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New Bioactive Peptide Coating Shows Promise in Preventing Caries Lesions

Patients with dental anxiety may find it easier to get comfortable in the dental chair thanks to the development of a bioactive peptide that would replace traditional methods of treating caries.

Patients with dental anxiety may find it easier to get comfortable in the dental chair thanks to the development of a bioactive peptide that would replace traditional methods of treating caries. Rather than using a handpiece to remove decayed tissue and restoring the lesion with composite resin, this new bioactive material would be applied on tooth surfaces to prevent new caries and remineralize existing lesions.

The study, “Constructing an Antibiofouling and Mineralizing Bioactive Tooth Surface to Protect against Decay and Promote Self-Healing,” published in ACS Applied Materials & Interfaces, demonstrated the promise of the bioactive peptide coating. Compared to the natural antimicrobial H5 peptide, the new peptide — which was tested on slices of human molars — “adsorbed more strongly to the tooth surface, killed more bacteria and inhibited their adhesion, and better protected teeth from demineralization.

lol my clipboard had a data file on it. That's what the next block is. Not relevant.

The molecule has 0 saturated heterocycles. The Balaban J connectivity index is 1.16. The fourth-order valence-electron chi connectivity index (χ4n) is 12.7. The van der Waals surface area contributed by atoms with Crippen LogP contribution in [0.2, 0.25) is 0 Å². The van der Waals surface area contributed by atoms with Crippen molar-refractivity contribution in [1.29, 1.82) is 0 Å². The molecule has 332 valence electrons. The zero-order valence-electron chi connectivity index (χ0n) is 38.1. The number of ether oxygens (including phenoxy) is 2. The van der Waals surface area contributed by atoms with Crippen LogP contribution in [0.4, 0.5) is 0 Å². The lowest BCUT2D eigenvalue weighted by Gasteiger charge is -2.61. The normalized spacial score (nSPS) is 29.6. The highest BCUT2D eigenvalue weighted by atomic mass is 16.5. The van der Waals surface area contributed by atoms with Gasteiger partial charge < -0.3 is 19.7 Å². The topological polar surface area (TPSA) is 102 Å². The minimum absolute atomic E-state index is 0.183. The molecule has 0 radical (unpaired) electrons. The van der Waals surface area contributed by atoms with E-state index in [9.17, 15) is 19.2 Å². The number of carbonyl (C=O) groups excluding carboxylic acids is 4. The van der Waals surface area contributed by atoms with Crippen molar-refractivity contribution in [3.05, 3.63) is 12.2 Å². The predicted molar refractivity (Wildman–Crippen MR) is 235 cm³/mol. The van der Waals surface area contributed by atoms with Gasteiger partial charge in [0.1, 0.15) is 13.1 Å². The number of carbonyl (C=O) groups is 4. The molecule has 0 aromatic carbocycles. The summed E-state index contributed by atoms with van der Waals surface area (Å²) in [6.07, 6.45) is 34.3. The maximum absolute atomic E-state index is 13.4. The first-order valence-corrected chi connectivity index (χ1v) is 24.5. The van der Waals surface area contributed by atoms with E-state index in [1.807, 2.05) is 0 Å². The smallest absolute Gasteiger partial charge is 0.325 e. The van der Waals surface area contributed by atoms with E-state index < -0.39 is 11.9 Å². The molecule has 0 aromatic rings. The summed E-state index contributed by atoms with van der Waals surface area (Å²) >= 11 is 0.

Basing their new coating on H5, investigators added a phosphoserine group to one end of H5 in an effort to attract more calcium ions for tooth repair.

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